ADDING A CATALYST NUMBER OF MOLECUES WITH A PARTICULAR ENERGY MAXWELL-BOLTZMANN DISTRIBUTION OF MOLECULAR ENERGY EXTRA MOLECULES WITH SUFFICIENT ENERGY TO OVERCOME THE ENERGY BARRIER MOLECULAR ENERGY Ea The area under the curve beyond Ea corresponds to the number of molecules with sufficient energy to overcome the energy barrier and react. Lowering the Activation Energy, Ea, results in a greater area under the curve after Ea showing that more molecules have energies in excess of the Activation Energy

CATALYSTS - A REVIEW • work by providing an alternative reaction pathway with a lower Activation Energy • using catalysts avoids the need to supply extra heat - safer and cheaper • catalysts remain chemically unchanged at the end of the reaction. Types Uses Homogeneous Catalysts same phase as reactants e. g. CFC’s and ozone Heterogeneous Catalysts different phase to reactants e. g. Fe in Haber process used in industry especially where an increase in temperature results in a lower yield due to a shift in equilibrium (Haber and Contact Processes)

Nature of Reactants • Reactants with large number of chemical bonds that have to be broken, or with strong chemical bonds that have to be broken, will lead to a slower rate. • The strong bonds will cause a high activation energy, leading fewer collisions being successful.

• More complex reactant molecules with more atoms, will have more difficulty lining up properly to have a successful reaction. This will also lead to a lower reaction rate.

Good rule of thumb… – Ions will react more quickly, because already broken up. – Simple molecules (non-metals covalently bonded) will take more time – Complex molecules and ionic compounds (metal and nonmetal bonded) will take the most time because the strong ionic bonds need lots of energy to be broken, and the complex molecules will be hard to have proper geometry (line up)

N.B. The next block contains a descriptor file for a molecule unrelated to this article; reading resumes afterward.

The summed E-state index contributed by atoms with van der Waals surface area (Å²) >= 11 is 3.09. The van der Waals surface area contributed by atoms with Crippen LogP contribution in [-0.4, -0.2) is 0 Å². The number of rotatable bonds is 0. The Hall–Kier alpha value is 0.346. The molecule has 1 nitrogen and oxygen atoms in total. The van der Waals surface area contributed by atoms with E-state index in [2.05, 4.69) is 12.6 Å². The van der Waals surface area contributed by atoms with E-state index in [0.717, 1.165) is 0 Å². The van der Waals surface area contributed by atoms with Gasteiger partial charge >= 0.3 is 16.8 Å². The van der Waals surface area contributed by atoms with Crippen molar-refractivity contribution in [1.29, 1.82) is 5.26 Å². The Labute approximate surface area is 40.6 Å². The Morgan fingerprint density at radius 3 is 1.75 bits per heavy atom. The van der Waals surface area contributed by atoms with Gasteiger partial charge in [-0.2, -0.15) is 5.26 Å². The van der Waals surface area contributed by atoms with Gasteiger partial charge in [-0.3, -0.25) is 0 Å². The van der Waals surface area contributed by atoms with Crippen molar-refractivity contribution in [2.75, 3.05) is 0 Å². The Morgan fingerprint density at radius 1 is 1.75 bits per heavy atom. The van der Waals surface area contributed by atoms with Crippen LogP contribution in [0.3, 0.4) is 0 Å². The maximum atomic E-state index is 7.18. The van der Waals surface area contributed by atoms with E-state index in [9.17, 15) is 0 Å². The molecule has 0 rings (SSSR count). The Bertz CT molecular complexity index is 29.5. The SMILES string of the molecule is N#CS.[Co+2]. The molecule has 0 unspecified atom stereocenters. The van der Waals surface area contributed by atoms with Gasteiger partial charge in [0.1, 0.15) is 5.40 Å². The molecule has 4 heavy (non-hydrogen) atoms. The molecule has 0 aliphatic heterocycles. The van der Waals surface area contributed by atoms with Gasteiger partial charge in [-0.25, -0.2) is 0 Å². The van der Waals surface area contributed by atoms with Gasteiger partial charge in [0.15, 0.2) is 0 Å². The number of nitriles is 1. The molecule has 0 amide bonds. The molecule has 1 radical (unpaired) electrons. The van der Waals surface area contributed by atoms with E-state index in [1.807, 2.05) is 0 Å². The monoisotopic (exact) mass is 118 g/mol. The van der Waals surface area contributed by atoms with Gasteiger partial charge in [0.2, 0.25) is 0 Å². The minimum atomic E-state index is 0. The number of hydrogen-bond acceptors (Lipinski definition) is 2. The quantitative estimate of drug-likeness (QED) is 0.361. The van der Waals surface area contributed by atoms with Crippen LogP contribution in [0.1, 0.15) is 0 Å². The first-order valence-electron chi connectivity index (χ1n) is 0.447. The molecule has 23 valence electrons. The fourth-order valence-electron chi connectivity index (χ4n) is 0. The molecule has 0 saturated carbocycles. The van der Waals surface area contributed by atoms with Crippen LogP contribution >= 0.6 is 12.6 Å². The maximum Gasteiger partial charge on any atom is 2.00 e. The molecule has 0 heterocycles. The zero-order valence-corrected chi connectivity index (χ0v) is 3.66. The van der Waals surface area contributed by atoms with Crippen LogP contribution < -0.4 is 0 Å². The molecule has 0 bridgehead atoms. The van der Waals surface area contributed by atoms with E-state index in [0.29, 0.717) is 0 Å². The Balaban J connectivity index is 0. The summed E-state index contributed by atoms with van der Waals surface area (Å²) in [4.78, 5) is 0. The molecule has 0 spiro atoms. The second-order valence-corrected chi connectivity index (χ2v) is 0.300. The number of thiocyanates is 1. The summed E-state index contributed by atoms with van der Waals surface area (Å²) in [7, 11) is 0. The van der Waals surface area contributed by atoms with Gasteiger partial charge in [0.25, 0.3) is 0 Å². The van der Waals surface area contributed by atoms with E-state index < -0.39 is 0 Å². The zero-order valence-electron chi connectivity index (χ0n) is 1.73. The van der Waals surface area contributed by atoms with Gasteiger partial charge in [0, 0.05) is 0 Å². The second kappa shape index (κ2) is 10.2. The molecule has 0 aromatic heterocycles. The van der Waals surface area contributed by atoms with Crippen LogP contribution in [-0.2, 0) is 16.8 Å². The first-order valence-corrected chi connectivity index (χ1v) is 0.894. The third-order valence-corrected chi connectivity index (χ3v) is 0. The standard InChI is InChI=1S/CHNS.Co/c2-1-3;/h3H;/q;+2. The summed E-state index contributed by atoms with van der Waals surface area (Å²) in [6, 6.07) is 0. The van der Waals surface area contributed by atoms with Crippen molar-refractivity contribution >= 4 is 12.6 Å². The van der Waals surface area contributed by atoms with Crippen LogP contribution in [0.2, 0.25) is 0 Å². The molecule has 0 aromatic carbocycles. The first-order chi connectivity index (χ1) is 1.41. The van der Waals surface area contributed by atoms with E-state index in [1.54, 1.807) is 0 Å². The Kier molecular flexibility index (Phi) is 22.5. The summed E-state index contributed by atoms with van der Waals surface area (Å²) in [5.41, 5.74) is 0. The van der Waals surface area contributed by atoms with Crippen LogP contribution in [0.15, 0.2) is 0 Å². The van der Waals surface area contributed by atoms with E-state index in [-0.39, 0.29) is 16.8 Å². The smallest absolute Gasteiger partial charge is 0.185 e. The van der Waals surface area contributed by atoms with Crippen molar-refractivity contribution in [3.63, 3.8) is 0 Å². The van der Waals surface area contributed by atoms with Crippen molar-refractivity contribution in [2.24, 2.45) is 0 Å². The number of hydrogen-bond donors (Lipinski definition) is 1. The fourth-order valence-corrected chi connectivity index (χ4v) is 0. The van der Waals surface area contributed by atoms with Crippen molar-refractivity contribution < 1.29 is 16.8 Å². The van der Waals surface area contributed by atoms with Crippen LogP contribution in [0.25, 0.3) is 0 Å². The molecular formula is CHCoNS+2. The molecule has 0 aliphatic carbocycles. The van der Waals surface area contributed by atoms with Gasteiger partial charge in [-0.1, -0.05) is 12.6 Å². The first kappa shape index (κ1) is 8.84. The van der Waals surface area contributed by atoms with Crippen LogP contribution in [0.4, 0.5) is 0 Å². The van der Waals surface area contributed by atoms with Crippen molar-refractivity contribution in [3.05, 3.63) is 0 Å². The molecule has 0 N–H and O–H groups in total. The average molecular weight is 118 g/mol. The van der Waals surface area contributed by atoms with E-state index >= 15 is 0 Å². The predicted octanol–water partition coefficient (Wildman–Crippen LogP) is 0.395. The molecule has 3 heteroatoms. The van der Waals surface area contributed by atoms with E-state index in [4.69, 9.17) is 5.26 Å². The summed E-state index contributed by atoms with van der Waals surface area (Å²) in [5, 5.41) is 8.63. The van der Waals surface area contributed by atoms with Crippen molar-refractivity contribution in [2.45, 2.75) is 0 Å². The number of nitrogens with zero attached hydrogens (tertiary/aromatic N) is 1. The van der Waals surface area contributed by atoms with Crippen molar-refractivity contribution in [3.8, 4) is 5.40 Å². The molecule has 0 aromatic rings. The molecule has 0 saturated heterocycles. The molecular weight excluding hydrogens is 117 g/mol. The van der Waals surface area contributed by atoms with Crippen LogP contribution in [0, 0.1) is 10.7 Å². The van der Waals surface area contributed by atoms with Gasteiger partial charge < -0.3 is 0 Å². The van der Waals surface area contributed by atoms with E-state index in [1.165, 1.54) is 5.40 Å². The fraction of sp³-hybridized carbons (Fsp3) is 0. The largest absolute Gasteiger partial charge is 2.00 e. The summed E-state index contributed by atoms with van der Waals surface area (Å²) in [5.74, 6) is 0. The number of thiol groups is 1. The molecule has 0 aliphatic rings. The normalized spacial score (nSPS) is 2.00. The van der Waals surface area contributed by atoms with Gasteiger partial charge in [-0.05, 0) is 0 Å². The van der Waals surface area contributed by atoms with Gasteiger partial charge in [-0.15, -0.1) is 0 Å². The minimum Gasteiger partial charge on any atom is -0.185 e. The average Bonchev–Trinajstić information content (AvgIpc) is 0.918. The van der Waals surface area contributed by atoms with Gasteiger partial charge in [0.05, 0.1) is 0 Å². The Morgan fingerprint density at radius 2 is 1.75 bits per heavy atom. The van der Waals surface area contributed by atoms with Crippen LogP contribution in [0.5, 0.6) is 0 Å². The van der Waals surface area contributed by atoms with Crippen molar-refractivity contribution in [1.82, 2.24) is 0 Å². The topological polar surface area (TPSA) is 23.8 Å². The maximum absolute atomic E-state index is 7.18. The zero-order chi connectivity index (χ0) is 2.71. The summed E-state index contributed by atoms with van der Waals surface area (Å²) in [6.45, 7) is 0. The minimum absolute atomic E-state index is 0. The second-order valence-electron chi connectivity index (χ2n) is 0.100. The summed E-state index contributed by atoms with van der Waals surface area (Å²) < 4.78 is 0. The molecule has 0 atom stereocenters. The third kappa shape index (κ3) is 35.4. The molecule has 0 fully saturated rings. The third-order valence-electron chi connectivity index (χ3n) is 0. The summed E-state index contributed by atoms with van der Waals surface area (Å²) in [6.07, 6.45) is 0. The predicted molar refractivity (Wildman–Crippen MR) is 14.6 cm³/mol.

Practice Place the following reactions from fastest to slowest, based on the previous slides. 1. 2 Cu+2 + 2 I- 2 Cu+ + I 2 2. 2 Na. Cl 2 Na + Cl 2 3. Cl 2 2 Cl Ans: 1 is fastest, then 3, and 2 is slowest

Cu. CO 3(s) + 2 HCl(aq) Cu. Cl 2(aq) + CO 2(g) + H 2 O(l) blue Describe seven different ways to monitor the rate of the above reaction. State how each property would change as the reaction proceeds. 1. Mass of Cu. CO 3(s) over time decreases 2. [HCl] over time decreases 3. [Cu. Cl 2] over time increases 4. Volume of CO 2 over time increases 5. Mass of a open beaker over time decreases 6. Pressure of a closed beaker over time increases 7. Colour of the blue Cu 2+ over time increases

Cu. CO 3(s) + 2 HCl(aq) Cu. Cl 2(aq) + CO 2(g) + H 2 O(l) blue Describe five different ways to increase the rate of the above reaction. 1. Increase the temperature 2. Increase [HCl] 3. Add a catalyst 4. Increase the surface area of Cu. CO 3(s) 5. Agitate We can't change the nature of the reactant because then we wouldn't have the same reaction. Replacing HCl with H 2 SO 4 would be faster but a different reaction.